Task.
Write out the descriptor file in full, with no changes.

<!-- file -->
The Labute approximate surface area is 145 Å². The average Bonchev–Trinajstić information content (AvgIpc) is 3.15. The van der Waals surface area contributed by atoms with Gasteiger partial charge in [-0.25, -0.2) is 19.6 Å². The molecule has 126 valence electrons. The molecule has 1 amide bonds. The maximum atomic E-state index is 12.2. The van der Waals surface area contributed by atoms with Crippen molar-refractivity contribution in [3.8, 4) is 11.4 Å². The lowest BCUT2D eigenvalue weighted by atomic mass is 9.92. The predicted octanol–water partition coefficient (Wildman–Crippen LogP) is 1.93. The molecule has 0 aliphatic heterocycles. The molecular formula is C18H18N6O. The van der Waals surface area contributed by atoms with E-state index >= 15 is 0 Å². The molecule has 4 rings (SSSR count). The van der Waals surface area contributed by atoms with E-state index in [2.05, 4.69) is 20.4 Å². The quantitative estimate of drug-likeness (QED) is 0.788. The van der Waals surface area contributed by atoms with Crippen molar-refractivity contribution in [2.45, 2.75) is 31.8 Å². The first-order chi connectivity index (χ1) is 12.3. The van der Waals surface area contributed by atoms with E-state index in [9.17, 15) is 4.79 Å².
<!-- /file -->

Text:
The Labute approximate surface area is 145 Å². The average Bonchev–Trinajstić information content (AvgIpc) is 3.15. The van der Waals surface area contributed by atoms with Gasteiger partial charge in [-0.25, -0.2) is 19.6 Å². The molecule has 126 valence electrons. The molecule has 1 amide bonds. The maximum atomic E-state index is 12.2. The van der Waals surface area contributed by atoms with Crippen molar-refractivity contribution in [3.8, 4) is 11.4 Å². The lowest BCUT2D eigenvalue weighted by atomic mass is 9.92. The predicted octanol–water partition coefficient (Wildman–Crippen LogP) is 1.93. The molecule has 0 aliphatic heterocycles. The molecular formula is C18H18N6O. The van der Waals surface area contributed by atoms with E-state index >= 15 is 0 Å². The molecule has 4 rings (SSSR count). The van der Waals surface area contributed by atoms with E-state index in [2.05, 4.69) is 20.4 Å². The quantitative estimate of drug-likeness (QED) is 0.788. The van der Waals surface area contributed by atoms with Crippen molar-refractivity contribution in [2.45, 2.75) is 31.8 Å². The first-order chi connectivity index (χ1) is 12.3. The van der Waals surface area contributed by atoms with E-state index in [9.17, 15) is 4.79 Å².